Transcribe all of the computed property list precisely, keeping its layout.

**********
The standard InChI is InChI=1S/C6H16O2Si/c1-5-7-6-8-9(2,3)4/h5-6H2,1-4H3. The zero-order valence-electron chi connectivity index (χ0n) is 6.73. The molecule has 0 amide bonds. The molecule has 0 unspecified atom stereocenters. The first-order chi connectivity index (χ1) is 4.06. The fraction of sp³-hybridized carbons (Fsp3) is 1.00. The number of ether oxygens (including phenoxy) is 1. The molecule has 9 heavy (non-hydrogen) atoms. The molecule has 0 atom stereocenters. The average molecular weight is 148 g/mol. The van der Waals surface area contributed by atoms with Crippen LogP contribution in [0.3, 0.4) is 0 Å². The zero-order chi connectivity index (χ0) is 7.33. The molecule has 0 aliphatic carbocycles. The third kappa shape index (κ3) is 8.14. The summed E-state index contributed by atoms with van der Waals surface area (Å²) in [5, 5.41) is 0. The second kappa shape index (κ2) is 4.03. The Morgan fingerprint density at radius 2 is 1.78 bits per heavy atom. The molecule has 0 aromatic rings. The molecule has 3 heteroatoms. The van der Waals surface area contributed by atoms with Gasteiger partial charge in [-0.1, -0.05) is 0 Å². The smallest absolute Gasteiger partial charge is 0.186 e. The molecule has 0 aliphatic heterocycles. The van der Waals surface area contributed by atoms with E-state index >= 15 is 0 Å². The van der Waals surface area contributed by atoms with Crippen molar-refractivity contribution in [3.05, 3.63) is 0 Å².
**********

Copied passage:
The standard InChI is InChI=1S/C6H16O2Si/c1-5-7-6-8-9(2,3)4/h5-6H2,1-4H3. The zero-order valence-electron chi connectivity index (χ0n) is 6.73. The molecule has 0 amide bonds. The molecule has 0 unspecified atom stereocenters. The first-order chi connectivity index (χ1) is 4.06. The fraction of sp³-hybridized carbons (Fsp3) is 1.00. The number of ether oxygens (including phenoxy) is 1. The molecule has 9 heavy (non-hydrogen) atoms. The molecule has 0 atom stereocenters. The average molecular weight is 148 g/mol. The van der Waals surface area contributed by atoms with Crippen LogP contribution in [0.3, 0.4) is 0 Å². The zero-order chi connectivity index (χ0) is 7.33. The molecule has 0 aliphatic carbocycles. The third kappa shape index (κ3) is 8.14. The summed E-state index contributed by atoms with van der Waals surface area (Å²) in [5, 5.41) is 0. The second kappa shape index (κ2) is 4.03. The Morgan fingerprint density at radius 2 is 1.78 bits per heavy atom. The molecule has 0 aromatic rings. The molecule has 3 heteroatoms. The van der Waals surface area contributed by atoms with Gasteiger partial charge in [-0.1, -0.05) is 0 Å². The smallest absolute Gasteiger partial charge is 0.186 e. The molecule has 0 aliphatic heterocycles. The van der Waals surface area contributed by atoms with E-state index >= 15 is 0 Å². The van der Waals surface area contributed by atoms with Crippen molar-refractivity contribution in [3.05, 3.63) is 0 Å².